Nobel Prize Winner: Are You Too Close To The Markets?

By Chris Ciovacco

The University of Chicago’s Richard Thaler was awarded the Nobel Prize for his pioneering work in behavioral economics. His work aligns with many of the common investor missteps covered in CCM videos in recent months. Morningstar/MarketWatch pointed out how Professor Thaler’s work can assist us in a world where new information is available 24/7/365:

“Unfortunately, our increasing sophistication has brought with it an additional unfortunate consequence: a tendency to be too conservative. This is where Professor Thaler’s research has been so revealing. He showed that investors become increasingly risk-averse the more closely they follow the market and their portfolios’ value. I need not point out how easy it now is to track the daily — if not hourly — gyrations in both the overall market and our individual portfolios as well. Unless we’re careful, therefore, one effect will be that we have become more conservative — not just when we think a bear market is imminent, but on average over time. And that would be costly, since it means we’ll earn a far lower rate of return than we would have otherwise.”

ETFs And Algorithms Contribute To Short-Term Fears

If you follow the financial markets, at some point you have come across these common and fear-inducing statements:

  1. Passive investing and ETFs have changed the market’s risk profile.
  2. Algorithms and computer-based trading have changed the market’s risk profile.

This week’s video water tests the statements above by exploring the history of computerized trading and passive investing.

After you click play, use the button in the lower-right corner of the video player to view in full-screen mode. Hit Esc to exit full-screen mode.Video

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The Perils Of Myopic Loss Aversion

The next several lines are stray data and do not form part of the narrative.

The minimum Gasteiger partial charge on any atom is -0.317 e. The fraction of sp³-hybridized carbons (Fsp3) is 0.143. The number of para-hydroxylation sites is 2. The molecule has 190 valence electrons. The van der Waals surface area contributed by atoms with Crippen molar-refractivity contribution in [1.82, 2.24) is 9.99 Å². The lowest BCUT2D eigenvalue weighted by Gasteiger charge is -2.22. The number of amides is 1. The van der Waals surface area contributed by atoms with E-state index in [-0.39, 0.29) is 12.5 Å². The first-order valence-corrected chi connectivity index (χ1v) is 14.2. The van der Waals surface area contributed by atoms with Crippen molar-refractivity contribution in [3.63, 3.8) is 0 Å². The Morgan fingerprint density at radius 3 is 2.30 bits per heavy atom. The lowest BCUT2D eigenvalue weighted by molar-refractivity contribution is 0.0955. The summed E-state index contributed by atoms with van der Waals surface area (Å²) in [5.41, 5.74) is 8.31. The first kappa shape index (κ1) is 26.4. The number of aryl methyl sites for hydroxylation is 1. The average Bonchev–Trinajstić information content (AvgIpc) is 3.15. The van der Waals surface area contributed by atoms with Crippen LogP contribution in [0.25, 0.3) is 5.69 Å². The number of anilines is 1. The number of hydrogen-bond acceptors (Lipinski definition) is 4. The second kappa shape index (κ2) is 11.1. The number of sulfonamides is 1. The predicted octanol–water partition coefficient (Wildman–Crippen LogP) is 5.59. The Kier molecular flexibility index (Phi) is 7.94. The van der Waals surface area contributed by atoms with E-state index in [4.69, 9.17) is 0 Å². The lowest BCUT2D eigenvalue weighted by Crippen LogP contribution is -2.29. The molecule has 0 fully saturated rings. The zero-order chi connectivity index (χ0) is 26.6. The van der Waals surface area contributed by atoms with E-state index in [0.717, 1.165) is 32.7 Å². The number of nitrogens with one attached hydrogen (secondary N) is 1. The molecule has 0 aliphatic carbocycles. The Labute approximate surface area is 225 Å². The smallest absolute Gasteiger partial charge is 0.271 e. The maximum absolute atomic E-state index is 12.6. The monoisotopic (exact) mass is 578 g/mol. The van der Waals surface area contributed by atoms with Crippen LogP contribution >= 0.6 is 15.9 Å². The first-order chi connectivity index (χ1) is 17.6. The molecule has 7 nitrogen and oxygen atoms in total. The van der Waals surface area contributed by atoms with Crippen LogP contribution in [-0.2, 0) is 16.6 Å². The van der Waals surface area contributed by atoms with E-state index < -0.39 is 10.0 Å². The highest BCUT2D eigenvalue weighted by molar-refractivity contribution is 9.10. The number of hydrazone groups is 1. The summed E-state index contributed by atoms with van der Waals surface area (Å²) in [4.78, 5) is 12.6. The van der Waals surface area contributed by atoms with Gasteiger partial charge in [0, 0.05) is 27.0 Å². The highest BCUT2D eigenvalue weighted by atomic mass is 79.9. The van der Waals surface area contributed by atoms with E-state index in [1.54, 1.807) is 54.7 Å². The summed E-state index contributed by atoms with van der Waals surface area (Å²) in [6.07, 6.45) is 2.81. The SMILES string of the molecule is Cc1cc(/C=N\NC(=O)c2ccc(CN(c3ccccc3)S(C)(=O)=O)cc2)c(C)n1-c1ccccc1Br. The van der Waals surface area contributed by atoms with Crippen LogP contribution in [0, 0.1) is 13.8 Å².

Watching the market tick-by-tick and/or checking our account balances frequently brings our natural defense mechanisms to the forefront, which can lead to placing a high priority on avoiding short-term market volatility. From Morningstar/MarketWatch:

“The reason for this is a behavior pattern that Professor Thaler called “myopic loss aversion,” which is in turn a combination of two personality traits that almost all of us possess: We hate losses more than we love gains, and, given the chance, we can’t resist looking to see how our investments are doing. As a result, frequently checking our portfolio’s gains or losses is not a benign act; it instead tends to exaggerate our subjective perceptions of risk.”

Below is the abstract from a 1997 Thaler paper The Effect Of Myopia and Loss Aversion on Risk Taking:

“Myopic loss aversion is the combination of a greater sensitivity to losses than to gains and a tendency to evaluate outcomes frequently. Two implications of myopic loss aversion are tested experimentally. 1. Investors who display myopic loss aversion will be more willing to accept risks if they evaluate their investments less often. 2. If all payoffs are increased enough to eliminate losses, investors will accept more risk. In a task in which investors learn from experience, both predictions are supported. The investors who got the most frequent feedback (and thus the most information) took the least risk and earned the least money.”

Taking A Long-Term View Can Help

Investors are constantly bombarded with scary warnings about impending gloom and doom, providing fuel for a short-term, avoid-volatility focus. If we monitor and understand longer-term trends, it becomes easier to focus on the possibility of substantial and satisfying gains occurring over several years. For example, we have all seen the scary 1987 “Black Monday” stock market crash chart, but few of us have seen the two charts below, which show the gains in the S&P 500 before and after the October 1987 plunge.

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